Warning signs are those factors that appear just before the onset of mass atrocities. They can intensify the preexisting macro level risk factors. They can add fuel to a fire- they serve as accelerants.
This list is a small subset of warning signs: tension and polarization among groups, apocalyptic public rhetoric by leaders, labeling civilian groups as the enemy, the development and deployment of irregular armed forces, stockpiling weapons, emergency or discriminatory legislation, removing moderates from leadership or public service, and lack of punishment for past crimes.
In the case of the Holocaust, many of these warning signs were present in the 1930s in Germany, and built on risk factors in place from the 1920s and before. Nazi propaganda amplified existing anti-Jewish attitudes, and advanced the persecution of the Jews by painting them as a threat to German society that needed to be destroyed. The Nazis passed hundreds of laws that stripped Jews of their basic human rights, including restricting their freedom of movement.
The Nazis also established their own paramilitary groups that contributed to Hitler's rise to power and anti-Semitic violence during the Nazi period.
- [Scott Straus] You see a kind of pattern of escalation against the Jewish population that is not uncommon in other genocides as well. It didn't always take exactly that form, but you see this kind of group-targeted separation, polarization, discrimination, and violence prior to the large scale campaigns of violence that occur.
- [Narrator] Finally, triggers are events that can create a sharp escalation of violence. Triggers are like lighting a match. They include events such as a high-level assassination or an attempted coup, a change in conflict dynamics, severe crackdown on civilian protests, or a symbolically significant attack against an individual or physical site. These events alone do not automatically lead to violence, but in combination with risk factors and warning signs, the likelihood of violence increases. Perpetrators may use a trigger, whether real or fabricated, as a justification for violence in service of their strategic goals or ideologies.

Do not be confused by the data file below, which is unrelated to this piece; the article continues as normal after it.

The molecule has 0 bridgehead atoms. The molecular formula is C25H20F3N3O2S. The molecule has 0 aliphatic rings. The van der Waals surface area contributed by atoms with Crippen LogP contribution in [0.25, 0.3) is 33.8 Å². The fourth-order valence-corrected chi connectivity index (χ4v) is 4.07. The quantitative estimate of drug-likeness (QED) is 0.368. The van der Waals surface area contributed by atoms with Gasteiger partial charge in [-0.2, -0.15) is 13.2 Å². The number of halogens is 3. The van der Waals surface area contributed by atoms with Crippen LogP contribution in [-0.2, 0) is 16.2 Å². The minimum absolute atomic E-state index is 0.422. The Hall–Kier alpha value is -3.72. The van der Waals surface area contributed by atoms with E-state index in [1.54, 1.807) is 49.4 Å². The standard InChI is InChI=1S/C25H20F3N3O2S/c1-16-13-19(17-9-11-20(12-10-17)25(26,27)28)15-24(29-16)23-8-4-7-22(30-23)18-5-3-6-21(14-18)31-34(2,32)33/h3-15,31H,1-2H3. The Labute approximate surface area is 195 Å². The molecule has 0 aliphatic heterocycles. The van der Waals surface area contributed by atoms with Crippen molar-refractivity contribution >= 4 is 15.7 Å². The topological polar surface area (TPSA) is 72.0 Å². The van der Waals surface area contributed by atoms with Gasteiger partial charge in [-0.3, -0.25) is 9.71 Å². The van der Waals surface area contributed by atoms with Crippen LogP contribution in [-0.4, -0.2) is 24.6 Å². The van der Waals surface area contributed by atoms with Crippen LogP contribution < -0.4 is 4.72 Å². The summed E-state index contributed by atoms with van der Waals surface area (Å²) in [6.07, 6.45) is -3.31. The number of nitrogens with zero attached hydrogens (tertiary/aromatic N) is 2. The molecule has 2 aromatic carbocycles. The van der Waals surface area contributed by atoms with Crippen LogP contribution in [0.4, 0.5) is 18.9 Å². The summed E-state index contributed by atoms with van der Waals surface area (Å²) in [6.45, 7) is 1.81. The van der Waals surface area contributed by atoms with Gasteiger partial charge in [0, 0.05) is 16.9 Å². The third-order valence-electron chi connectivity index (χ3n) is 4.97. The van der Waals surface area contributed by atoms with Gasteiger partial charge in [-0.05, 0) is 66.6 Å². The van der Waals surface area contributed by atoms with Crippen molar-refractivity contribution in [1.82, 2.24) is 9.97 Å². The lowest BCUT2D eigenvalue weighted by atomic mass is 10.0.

One example of a trigger can be seen in the April 1994 case of Rwanda. On April 6th, the airplane carrying Rwanda's Hutu president, Juvénal Habyarimana, was shot down. The individual assassins are not known, but the interim government leaders who took control of the state following the assassination blamed the Tutsi rebels and began attacks on Tutsi civilians. In this case, the killing of the president escalated the ongoing crisis and weakened the tenuous ceasefire that had been in place since 1993. And the genocide against Tutsi civilians was launched.
- [Scott Straus] Rwanda had many of the risk factors that lead to genocide. It was in a civil war. There was a long history of nationalism that really considered the Tutsi population as second-class citizens. There were many warning signs. There was stockpiling of weapons, there was the formation of paramilitary groups, there was changes in rhetoric, and polarization. You had the killing of the president. It changed the dynamics of the conflict. It radicalized many people in Rwanda, and made them much more willing to either condone violence, orchestrate violence, or accept violence against the Tutsi population.
- [Narrator] A common myth is that mass atrocities happen suddenly and are beyond our control. In studying mass atrocities, including genocide, we have learned that they are never spontaneous. They are always preceded by a range of warning signs. Early action to minimize these risks can make prevention programs and policies more effective and less costly. For governments and societies at risk of mass atrocities, early action also increases the ability of leaders and communities to reduce risk.
The more that we know about mass atrocity risk, the more likely that opportunities for prevention can be identified-and communities and lives can be saved.